I like books.
I buy a lot of books
I used to go down to Borders to buy my books, which was, frankly, a pain.
They had limited shelf space; they often didn't have what I wanted.
Then, along came Amazon.
With a click or two I could order pretty much any book I wanted and it appeared at my home a few days later.
Buying books on Amazon became a regular event - almost instinctive. See something I thought was interesting and click, it was done.
Then, Borders went out of business.
I barely noticed.
Now, Amazon is moving into the TV business.
Soon, I expect, NBC will go out of business.
By then, I will probably barely notice that either.
Yesterday, Amazon Studios announced a competition for new scripts for movies and TV shows.
The best ideas will be distributed through Amazon Instant video, the retailer’s competitor service to the likes of Netflix and Hulu.
Amazon will reportedly invest $10,000 (£6,181) in one new idea a month, held by competition online and will pay $55,000 (£34,000) plus up to 5% in royalties to any proposals it chooses to develop that become full blown series.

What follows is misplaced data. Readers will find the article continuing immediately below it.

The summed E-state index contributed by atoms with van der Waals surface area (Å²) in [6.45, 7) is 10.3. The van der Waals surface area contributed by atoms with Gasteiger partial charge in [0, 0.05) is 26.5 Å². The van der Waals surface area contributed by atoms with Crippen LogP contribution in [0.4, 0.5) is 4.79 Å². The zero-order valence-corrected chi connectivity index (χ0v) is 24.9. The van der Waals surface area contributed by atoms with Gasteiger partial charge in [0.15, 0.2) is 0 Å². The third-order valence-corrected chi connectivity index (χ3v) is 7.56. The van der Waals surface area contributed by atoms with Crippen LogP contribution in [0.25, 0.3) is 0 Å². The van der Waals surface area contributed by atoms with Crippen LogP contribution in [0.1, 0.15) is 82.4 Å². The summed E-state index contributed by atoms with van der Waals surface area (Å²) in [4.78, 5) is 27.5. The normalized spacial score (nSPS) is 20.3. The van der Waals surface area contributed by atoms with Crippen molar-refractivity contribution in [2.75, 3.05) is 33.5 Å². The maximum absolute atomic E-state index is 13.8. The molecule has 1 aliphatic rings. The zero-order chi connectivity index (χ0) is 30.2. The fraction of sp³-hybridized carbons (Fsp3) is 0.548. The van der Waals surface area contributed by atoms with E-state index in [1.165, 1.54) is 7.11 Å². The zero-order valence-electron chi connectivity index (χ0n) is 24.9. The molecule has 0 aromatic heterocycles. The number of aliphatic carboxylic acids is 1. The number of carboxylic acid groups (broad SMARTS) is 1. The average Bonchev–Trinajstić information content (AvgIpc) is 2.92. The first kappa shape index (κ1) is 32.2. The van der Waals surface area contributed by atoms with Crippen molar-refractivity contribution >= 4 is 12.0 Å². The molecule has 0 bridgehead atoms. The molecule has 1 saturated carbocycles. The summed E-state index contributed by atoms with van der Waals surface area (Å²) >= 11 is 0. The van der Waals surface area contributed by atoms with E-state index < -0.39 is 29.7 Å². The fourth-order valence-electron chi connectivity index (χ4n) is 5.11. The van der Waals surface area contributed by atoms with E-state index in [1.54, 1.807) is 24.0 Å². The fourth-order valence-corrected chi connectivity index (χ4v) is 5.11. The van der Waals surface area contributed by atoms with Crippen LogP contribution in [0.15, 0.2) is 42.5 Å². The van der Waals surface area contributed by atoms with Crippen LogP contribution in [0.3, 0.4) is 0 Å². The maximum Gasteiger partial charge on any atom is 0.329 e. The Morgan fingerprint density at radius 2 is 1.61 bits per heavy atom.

As someone who has spent years 'pitching' concepts to TV networks, I find this refreshing and very interseting.
Amazon is taking the concept of crowdsourcing to TV production.
I am sure it is going to work.
Why should the viewing public be limited to a few tired and stale ideas (mostly retreads of what is already on TV) of a handful of 1958 model TV production companies in NY and LA?
Why should the viewing public be beholden to the personal whims of a few network executives?
When the only way to get content into your home was on cable, and the only way to get on cable was to be Discovery or CNN, they might have had a case, or at last a barrier to entry.
The world of alternative viewing choices has been around since Netflix and Hulu went online - but that was choices of 'how' to watch what the 'studios' produced.
Now, there's going to be a much wider range of choices in terms of what the 'shows' are, - and with everyone having a production studio in their pocket (iPhone), we're going to see an explosion of new, interesting and diverse content. Finally.
So thanks Amazon.
* thanks to Pat Younge for turning me on to this one...